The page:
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How to Avoid "A failure to Communicate"

By Craig Harrison, www.craigspeaks.com

How to Avoid "A failure to Communicate" By Craig Harrison

You've seen it in every classified ad and most job descriptions: must have excellent communication skills. Even worse, once hired, it reappears annually each review period: Improve communication skills. What's a person to do? Communication skills don't require a graduate degree, just common sense, a bit of homework and a better understanding of the role communication plays — in everything:

Listen. You don't have to speak like John F. Kennedy or orate like Dr. Martin Luther King Jr to be considered a good communicator. Listening skills are the most ignored aspect of good communication skills. More misunderstandings occur due to poor listening than to misstatements.

Want to be a good listener? Suspend that urge to speak while others are speaking. Don't begin to prepare what you'll say next. Listen actively and intently, with ears, eyes, mind and body. Are you following what's being said? If so, nod in agreement. If not, a furrowed brow indicates you're confused. Your speaker needs these cues. If you truly heard and understood, repeat it back in your own words. This lets both parties know they're on the same wavelength.

Mind Your ABCs. Some people turn complex topics into simple explanations. Sadly, others' talents lie in the opposite direction: making simple topics complex. I strive to mind my ABCs: Accuracy, Brevity and Clarity.

General Douglas MacArthur once remarked that even more important than giving orders that could be understood was issuing orders that couldn't be misunderstood. Whether or not lives are at stake, your reputation as a communicator may be. People appreciate short sentences; they are often confused by long, convoluted ones. Keep it succinct.

Are you labeled missing in action? Some excellent communicators are deemed less so for not contributing in meetings. A foreign-born coaching client from overseas was culturally uncomfortable speaking up, so others monopolized the meetings, often rudely interrupting to make a point. Her timidity, coupled with self-consciousness surrounding her command of English, resulted in her wallflower demeanor.

Now the night before meetings she reviews the agenda, composes her thoughts, and rehearses making powerful, yet concise statements about items of the day. To others, her remarks appear off-handed. She's thus perceived as a more powerful and effective communicator. She's also developed a nice yet firm statement when she's interrupted, which reminds people she hasn't yielded the floor yet. After a few invocations of this phrase, others respect her opinions better. Her boss has noticed and applauded her new assertiveness.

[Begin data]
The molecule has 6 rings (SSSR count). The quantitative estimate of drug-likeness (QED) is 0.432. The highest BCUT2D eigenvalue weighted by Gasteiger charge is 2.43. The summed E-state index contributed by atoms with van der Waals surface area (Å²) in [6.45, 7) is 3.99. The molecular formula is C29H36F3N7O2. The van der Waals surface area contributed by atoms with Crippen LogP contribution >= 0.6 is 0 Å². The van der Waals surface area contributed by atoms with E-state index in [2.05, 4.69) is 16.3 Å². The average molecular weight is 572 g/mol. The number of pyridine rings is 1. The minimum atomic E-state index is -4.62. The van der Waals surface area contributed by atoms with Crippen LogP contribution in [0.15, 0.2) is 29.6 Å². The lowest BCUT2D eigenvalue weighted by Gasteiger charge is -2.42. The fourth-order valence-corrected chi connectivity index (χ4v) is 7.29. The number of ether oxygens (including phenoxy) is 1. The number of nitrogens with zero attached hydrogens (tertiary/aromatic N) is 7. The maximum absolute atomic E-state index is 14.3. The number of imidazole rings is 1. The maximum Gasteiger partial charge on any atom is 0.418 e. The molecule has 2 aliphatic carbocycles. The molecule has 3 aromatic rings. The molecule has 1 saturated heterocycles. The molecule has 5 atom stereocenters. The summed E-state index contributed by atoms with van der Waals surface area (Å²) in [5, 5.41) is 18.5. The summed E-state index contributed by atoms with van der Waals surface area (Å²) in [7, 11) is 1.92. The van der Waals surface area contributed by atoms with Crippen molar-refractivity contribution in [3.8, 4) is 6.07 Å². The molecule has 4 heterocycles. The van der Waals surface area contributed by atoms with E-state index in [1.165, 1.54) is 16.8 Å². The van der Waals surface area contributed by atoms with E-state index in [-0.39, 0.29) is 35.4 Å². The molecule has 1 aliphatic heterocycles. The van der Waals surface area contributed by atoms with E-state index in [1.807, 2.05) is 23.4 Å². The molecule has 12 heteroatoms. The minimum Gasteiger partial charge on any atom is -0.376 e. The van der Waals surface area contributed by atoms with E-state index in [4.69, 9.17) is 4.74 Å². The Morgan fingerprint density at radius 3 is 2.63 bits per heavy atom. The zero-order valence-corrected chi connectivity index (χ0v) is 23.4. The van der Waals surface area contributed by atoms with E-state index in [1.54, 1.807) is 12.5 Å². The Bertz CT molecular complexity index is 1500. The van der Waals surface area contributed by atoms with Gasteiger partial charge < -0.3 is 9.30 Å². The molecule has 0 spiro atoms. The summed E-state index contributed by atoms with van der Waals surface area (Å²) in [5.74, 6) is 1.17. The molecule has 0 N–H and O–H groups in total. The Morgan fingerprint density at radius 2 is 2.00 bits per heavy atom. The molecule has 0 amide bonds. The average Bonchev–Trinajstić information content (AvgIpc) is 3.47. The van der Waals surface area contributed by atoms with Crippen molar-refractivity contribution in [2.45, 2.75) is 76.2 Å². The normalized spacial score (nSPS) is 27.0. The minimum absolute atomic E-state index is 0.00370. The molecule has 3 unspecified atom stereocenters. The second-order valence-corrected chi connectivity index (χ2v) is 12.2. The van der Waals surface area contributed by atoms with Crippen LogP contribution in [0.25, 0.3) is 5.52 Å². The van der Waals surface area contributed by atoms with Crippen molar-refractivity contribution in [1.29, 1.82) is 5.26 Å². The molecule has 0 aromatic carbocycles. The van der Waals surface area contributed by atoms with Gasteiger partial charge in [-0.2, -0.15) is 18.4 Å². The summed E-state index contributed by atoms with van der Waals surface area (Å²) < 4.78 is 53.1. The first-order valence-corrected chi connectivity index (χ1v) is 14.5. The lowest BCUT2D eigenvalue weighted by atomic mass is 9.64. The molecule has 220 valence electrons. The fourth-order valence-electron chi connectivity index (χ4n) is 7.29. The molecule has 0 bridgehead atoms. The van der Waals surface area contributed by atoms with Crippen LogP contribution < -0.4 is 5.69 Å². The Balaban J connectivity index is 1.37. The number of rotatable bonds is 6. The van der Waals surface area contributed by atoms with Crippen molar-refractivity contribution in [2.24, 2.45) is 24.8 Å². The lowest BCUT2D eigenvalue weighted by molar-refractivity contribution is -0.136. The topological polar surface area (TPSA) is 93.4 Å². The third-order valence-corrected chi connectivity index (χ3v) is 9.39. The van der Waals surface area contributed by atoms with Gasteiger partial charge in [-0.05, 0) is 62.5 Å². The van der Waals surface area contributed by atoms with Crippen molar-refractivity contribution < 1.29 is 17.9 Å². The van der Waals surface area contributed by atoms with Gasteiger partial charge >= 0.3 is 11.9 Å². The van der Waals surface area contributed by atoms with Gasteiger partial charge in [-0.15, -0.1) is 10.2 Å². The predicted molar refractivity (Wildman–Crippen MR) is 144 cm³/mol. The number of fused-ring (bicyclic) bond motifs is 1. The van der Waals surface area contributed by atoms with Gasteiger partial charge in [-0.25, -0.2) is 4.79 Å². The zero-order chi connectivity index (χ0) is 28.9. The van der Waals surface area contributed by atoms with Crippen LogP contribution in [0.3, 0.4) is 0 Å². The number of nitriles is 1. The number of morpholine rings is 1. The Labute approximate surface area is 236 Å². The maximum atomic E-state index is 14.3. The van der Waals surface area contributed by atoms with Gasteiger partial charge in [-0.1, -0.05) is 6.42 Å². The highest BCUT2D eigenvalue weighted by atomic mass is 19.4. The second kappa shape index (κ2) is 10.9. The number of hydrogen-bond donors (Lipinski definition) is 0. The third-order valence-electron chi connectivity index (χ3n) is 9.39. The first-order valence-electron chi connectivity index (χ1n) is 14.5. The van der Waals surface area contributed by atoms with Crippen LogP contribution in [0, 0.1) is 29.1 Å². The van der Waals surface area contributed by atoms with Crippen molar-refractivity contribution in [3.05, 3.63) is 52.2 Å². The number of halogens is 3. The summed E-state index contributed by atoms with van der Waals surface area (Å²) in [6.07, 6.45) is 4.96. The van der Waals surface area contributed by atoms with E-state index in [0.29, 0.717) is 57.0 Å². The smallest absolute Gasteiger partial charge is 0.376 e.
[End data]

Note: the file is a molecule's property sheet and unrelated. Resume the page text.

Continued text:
It takes two. I knew a worker who was fired for her boss's inadequacies as a communicator. Don't pay the price for another's communication shortcomings. It may require some work on your part, but it's worth the effort.

I once had a boss who listened, but never asked questions. After a while I anticipated the questions that needed to be asked and posed them myself, or simply provided responses as if he'd asked them. I would go prepared to each meeting with a list of project-related questions, which showed my foresight and attention to detail. It benefited us both.

Write speech. It sounds like a Buddhist precept, yet remember, writing is a big part of communication. Let e-mails, weekly reports and other writings reinforce your clear thinking, organizational skills, attention to detail and ability to express important ideas.

Make your writing easy to read. Speling madders, even in e-mail. Use white space, numbered lists and bulleted items to communicate more effectively. Titles, subtitles and lists similarly add cogency. Write your piece, set it aside for a spell, then review it and strike out 25 percent to say it more succinctly.

Speak up. Consider taking a public speaking class, joining a local Toastmasters club (www.toastmasters.org) to improve your oral communication skills. The new skills, offline practice and confidence gleaned will help you in meetings, in giving reports and in making presentations.

Excellent communication skills help in many ways. With practice you can confidently give a speech, make a cold call, train others; conduct a meeting, make a sales presentation, interview someone or be interviewed.

Improved communication skills can open many doors, both within and beyond the workplace. It's time you sharpen your CQ — Your Communication Quotient!

 

Craig Harrison is a speaker, trainer and consultant who makes communication and customer service fun and easy for his clients. To hear his voice, call (888) 450-0664. Otherwise you can visit his Website www.craigspeaks.com or send e-mail to service @ craigspeaks.com.

 

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